“Some people have teased me a bit,” admits Simon, “but some of the people teasing are the same ones participating in our contests.” He points out that it’s difficult to mock the idea of striving for sustainability when the results go beyond simply cutting down on the amount of paper used. “Greening gives our firm the ability to market itself as a more responsible community member,” says Simon. “It also helps client relations. We work for companies in the recycling industry and have been able to feature them in lunch-and-learn sessions.” As companies learn that green is gold, eco-minded employees are learning that helping the environment is also a good career move.
Most of the people driving green changes share Simon’s passion. Janet Creamer, the communications co-ordinator for the Halifax Chamber of Commerce, says the chamber “started getting green folks together and thinking of things we could do to encourage them.” So far the organization has improved its waste-management practices, increased carpooling, and implemented energy-efficiency programs. It also organizes trash pickups in Dartmouth’s Burnside Industrial Park and produces a quarterly e-newsletter called Eco Solutions that features environmental-policy analyses and tips for businesses.
Creamer says the staff became concerned with the environment when they picked up 12 bags of trash and thousands of cigarette butts at a company-sponsored trash pickup in Burnside. “Seeing the problem was the turning point,” she says. “When you actually walk down the street and see the hundreds of cups and trash flying off trucks, you can see the need for recycling paper properly.”
Green-minded employees also know the power of one is stronger when multiplied. “The key success factor is getting information and making the right connections,” says Creamer. In Nova Scotia, organizations such as Clean NS, Conserve NS, and Dalhousie University’s Eco-Efficiency Centre are all available to help businesses become greener.
Derek Simon has connected with the Halifax Chamber of Commerce’s Green Business Council to meet other like-minded businesspeople, and has tapped all of his networks to bolster his efforts. He also works with Fusion Halifax’s Sustainability Action Team and regularly attends Green Drinks social nights, both designed to provide relaxed networking opportunities for young professionals concerned about the environment. “Most of us attending have started green committees at work,” he says. “I’ve gotten a lot of ideas there.”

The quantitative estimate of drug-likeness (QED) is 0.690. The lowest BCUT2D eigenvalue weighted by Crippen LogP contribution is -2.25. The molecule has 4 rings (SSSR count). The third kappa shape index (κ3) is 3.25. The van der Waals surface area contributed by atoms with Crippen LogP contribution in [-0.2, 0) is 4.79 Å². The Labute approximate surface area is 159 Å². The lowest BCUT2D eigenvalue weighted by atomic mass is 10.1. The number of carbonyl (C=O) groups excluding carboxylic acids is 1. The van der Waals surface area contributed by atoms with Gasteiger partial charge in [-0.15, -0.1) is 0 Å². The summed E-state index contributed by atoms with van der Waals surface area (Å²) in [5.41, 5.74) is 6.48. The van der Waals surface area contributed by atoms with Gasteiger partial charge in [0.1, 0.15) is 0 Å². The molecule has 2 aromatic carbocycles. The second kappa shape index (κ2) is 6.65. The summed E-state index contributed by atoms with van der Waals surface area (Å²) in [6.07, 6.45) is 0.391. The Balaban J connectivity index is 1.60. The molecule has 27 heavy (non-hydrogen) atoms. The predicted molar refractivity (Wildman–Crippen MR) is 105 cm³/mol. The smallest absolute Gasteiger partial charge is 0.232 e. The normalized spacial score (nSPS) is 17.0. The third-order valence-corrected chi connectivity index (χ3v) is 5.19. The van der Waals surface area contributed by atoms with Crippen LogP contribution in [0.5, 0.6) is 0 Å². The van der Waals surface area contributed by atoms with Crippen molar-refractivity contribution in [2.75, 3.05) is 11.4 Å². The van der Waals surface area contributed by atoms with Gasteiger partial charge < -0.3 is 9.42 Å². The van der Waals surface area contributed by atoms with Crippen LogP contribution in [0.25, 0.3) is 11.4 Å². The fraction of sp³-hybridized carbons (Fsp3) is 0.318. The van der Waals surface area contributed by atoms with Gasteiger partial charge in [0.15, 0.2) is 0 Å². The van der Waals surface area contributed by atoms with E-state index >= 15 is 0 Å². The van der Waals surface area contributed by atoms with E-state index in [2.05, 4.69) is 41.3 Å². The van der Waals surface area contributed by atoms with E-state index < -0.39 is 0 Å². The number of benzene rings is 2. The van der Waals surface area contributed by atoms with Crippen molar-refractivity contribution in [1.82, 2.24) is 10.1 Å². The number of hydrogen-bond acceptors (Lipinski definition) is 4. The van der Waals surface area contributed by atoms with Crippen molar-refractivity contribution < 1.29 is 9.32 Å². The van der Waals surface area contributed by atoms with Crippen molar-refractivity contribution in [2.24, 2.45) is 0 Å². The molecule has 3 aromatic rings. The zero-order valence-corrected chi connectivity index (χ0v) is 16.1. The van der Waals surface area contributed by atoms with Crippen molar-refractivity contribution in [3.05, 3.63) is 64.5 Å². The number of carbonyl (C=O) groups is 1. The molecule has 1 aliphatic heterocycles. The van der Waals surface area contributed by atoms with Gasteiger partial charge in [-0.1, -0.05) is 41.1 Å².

UNB’s Steve Hampsey felt completely alone when he started thinking green. Management recommended that he network with other maintenance professionals, so he joined the Association of Physical Plant Administrators (APPA). “When you get together with peers for a week and share ideas, big things happen,” he says. Many of Hampsey’s innovations at UNB began at the APPA.
As with any change process, education is essential. “You need to get the word out to employees about how important conservation is,” says Creamer. “Provide them with statistics that make the point clear. We learned that it takes a gallon of oil to make a printer cartridge, and that really drove the point home. Then it’s getting buy-in from staff, calling each other on it when we don’t do the right thing.” Simon has found it essential to clarify how environmentally friendly changes can be made with little effort or headaches. “You need to show the people you work with how it can make their job easier,” he says.
Employees need to see the purpose of change before they buy in. “I told the custodians, ‘If it’s green, it’s good,’ ” says Hampsey. “If you show suppliers your interest in green products, they will tell you what they have available. I’ve just discovered that they sell biodegradable garbage bags. We use thousands of garbage bags, so you can bet I’ll buy those. Then we can tell people we use biodegradable bags.”
Advertising your company’s environmental good deeds is good for business, but there is another reason for those making real green progress to brag: “It encourages others to do the same,” says Creamer. And there’s the catch. Green-minded employees and the forward-thinking organizations where they work may be inspiring, but their efforts are just drops in the rain barrel if sustainable business practices don’t become the norm. “You can have the best laws in the world,” says Simon, “and it makes no difference if we still do business in an environmentally unfriendly way.”